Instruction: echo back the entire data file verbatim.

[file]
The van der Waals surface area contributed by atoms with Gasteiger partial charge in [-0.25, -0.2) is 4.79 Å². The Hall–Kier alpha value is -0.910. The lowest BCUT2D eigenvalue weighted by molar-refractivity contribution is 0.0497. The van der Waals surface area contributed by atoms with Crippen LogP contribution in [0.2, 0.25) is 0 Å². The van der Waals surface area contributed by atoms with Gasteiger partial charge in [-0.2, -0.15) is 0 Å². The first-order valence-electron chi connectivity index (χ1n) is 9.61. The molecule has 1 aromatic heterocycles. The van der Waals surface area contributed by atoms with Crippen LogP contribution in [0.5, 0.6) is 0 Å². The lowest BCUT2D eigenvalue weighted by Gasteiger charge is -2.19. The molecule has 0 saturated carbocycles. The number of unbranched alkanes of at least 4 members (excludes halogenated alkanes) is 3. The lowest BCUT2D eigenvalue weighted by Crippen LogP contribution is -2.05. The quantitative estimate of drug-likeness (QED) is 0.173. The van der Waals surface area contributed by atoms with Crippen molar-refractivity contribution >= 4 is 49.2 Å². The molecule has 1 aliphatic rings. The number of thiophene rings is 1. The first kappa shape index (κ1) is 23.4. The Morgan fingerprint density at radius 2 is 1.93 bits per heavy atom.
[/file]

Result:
The van der Waals surface area contributed by atoms with Gasteiger partial charge in [-0.25, -0.2) is 4.79 Å². The Hall–Kier alpha value is -0.910. The lowest BCUT2D eigenvalue weighted by molar-refractivity contribution is 0.0497. The van der Waals surface area contributed by atoms with Crippen LogP contribution in [0.2, 0.25) is 0 Å². The van der Waals surface area contributed by atoms with Gasteiger partial charge in [-0.2, -0.15) is 0 Å². The first-order valence-electron chi connectivity index (χ1n) is 9.61. The molecule has 1 aromatic heterocycles. The van der Waals surface area contributed by atoms with Crippen LogP contribution in [0.5, 0.6) is 0 Å². The lowest BCUT2D eigenvalue weighted by Gasteiger charge is -2.19. The molecule has 0 saturated carbocycles. The number of unbranched alkanes of at least 4 members (excludes halogenated alkanes) is 3. The lowest BCUT2D eigenvalue weighted by Crippen LogP contribution is -2.05. The quantitative estimate of drug-likeness (QED) is 0.173. The van der Waals surface area contributed by atoms with Crippen molar-refractivity contribution >= 4 is 49.2 Å². The molecule has 1 aliphatic rings. The number of thiophene rings is 1. The first kappa shape index (κ1) is 23.4. The Morgan fingerprint density at radius 2 is 1.93 bits per heavy atom.